Thursday 22 October 2020

Quantified KM success story #141 - After Action reviews deliver 25% performance increase in health teams.

The text below is from an article entitled  Getting the most from after action reviews to improve global health security

Image from wikimedia commons

"Tannenbaum and Cerasoli
conducted a systematic review of findings from 46 studies. Limiting their analysis to studies that reported on the impacts of AARs on “quantifiable aspects of performance” (e.g., in simulators, games, personnel records, self-ratings, performance appraisal ratings) they found that, on average, after action reports/debriefs improved effectiveness over a control group by approximately 25%. The results were similar across a wide variety of contexts, including teams versus individuals and medical versus non-medical situations".

Please note that this an increase in effectiveness of the teams, rather than an increase in effectiveness of the organisation through across-team knowledge sharing.  The referenced Tannenbaum and Cerasoli  study, a meta-analysis of published material, is also an interesting read, suggesting that AARs on average take 17 minutes, involve about 5 people, and are three times more successful when facilitated.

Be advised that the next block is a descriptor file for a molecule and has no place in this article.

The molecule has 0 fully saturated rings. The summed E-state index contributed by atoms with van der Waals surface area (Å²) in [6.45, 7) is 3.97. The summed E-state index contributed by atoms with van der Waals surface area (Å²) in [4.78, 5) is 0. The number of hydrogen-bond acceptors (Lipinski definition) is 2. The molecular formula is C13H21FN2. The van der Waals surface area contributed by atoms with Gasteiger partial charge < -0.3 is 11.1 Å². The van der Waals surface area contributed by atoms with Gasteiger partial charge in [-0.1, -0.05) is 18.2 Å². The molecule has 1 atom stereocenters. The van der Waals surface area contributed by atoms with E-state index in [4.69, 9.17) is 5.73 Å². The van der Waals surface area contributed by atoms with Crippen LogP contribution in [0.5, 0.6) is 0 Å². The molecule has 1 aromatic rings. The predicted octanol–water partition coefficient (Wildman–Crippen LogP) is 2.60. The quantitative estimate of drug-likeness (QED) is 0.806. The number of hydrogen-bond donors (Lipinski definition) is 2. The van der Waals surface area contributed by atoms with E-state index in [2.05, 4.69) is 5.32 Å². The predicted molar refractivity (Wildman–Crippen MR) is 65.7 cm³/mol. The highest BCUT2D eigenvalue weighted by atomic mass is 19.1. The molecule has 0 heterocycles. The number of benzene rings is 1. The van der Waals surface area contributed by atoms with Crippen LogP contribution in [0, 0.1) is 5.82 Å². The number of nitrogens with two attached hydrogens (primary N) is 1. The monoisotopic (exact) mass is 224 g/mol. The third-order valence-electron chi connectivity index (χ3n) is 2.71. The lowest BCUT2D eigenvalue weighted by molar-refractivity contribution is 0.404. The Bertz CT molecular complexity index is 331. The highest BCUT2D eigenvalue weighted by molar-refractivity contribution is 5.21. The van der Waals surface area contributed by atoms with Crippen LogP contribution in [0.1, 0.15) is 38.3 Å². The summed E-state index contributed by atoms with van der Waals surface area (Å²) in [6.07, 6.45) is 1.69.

Here's a bit more text from the original article

"Both the United States Department of Veterans Affairs (VA) and the Joint Commission which monitors hospitals review incidents in their own form of after-action reporting. Each uses a systematic approach that incorporates root cause analysis into a review after a sentinel or adverse event has occurred where things did not go as expected. While limited evaluation has occurred of the effectiveness of the after-action reviews, at the VA, comparison of these reviews with prior approaches to reviewing adverse events showed a shift in the root causes identified, blaming individuals less and increasingly attributing the problem to systemic causes like communication and policies or procedures"

So not only do AARs improve team effectiveness, they start to change culture as well. 

No comments:

Blog Archive